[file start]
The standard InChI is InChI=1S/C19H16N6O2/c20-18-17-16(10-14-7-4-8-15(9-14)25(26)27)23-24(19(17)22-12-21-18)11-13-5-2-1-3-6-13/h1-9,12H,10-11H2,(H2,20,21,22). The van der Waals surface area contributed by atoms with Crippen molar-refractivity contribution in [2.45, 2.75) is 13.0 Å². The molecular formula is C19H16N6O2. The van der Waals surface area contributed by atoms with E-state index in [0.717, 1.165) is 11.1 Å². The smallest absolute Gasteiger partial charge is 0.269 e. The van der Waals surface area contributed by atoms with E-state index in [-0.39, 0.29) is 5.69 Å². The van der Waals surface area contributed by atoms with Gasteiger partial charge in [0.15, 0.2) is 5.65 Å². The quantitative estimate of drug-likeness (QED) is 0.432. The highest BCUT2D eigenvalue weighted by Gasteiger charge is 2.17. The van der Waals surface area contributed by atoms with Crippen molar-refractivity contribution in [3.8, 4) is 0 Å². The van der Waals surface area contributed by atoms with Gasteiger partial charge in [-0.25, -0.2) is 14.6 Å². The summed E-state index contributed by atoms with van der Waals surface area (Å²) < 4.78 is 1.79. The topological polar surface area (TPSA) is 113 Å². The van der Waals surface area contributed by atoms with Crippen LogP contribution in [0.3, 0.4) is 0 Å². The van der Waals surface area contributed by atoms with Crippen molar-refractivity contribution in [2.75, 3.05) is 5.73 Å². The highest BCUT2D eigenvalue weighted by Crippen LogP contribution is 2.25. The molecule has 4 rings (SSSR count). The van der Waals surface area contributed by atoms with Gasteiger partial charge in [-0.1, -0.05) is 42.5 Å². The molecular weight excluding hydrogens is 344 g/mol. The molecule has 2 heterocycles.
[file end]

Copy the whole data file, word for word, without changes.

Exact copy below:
The standard InChI is InChI=1S/C19H16N6O2/c20-18-17-16(10-14-7-4-8-15(9-14)25(26)27)23-24(19(17)22-12-21-18)11-13-5-2-1-3-6-13/h1-9,12H,10-11H2,(H2,20,21,22). The van der Waals surface area contributed by atoms with Crippen molar-refractivity contribution in [2.45, 2.75) is 13.0 Å². The molecular formula is C19H16N6O2. The van der Waals surface area contributed by atoms with E-state index in [0.717, 1.165) is 11.1 Å². The smallest absolute Gasteiger partial charge is 0.269 e. The van der Waals surface area contributed by atoms with E-state index in [-0.39, 0.29) is 5.69 Å². The van der Waals surface area contributed by atoms with Gasteiger partial charge in [0.15, 0.2) is 5.65 Å². The quantitative estimate of drug-likeness (QED) is 0.432. The highest BCUT2D eigenvalue weighted by Gasteiger charge is 2.17. The van der Waals surface area contributed by atoms with Crippen molar-refractivity contribution in [3.8, 4) is 0 Å². The van der Waals surface area contributed by atoms with Gasteiger partial charge in [-0.25, -0.2) is 14.6 Å². The summed E-state index contributed by atoms with van der Waals surface area (Å²) < 4.78 is 1.79. The topological polar surface area (TPSA) is 113 Å². The van der Waals surface area contributed by atoms with Crippen LogP contribution in [0.3, 0.4) is 0 Å². The van der Waals surface area contributed by atoms with Crippen molar-refractivity contribution in [2.75, 3.05) is 5.73 Å². The highest BCUT2D eigenvalue weighted by Crippen LogP contribution is 2.25. The molecule has 4 rings (SSSR count). The van der Waals surface area contributed by atoms with Gasteiger partial charge in [-0.1, -0.05) is 42.5 Å². The molecular weight excluding hydrogens is 344 g/mol. The molecule has 2 heterocycles.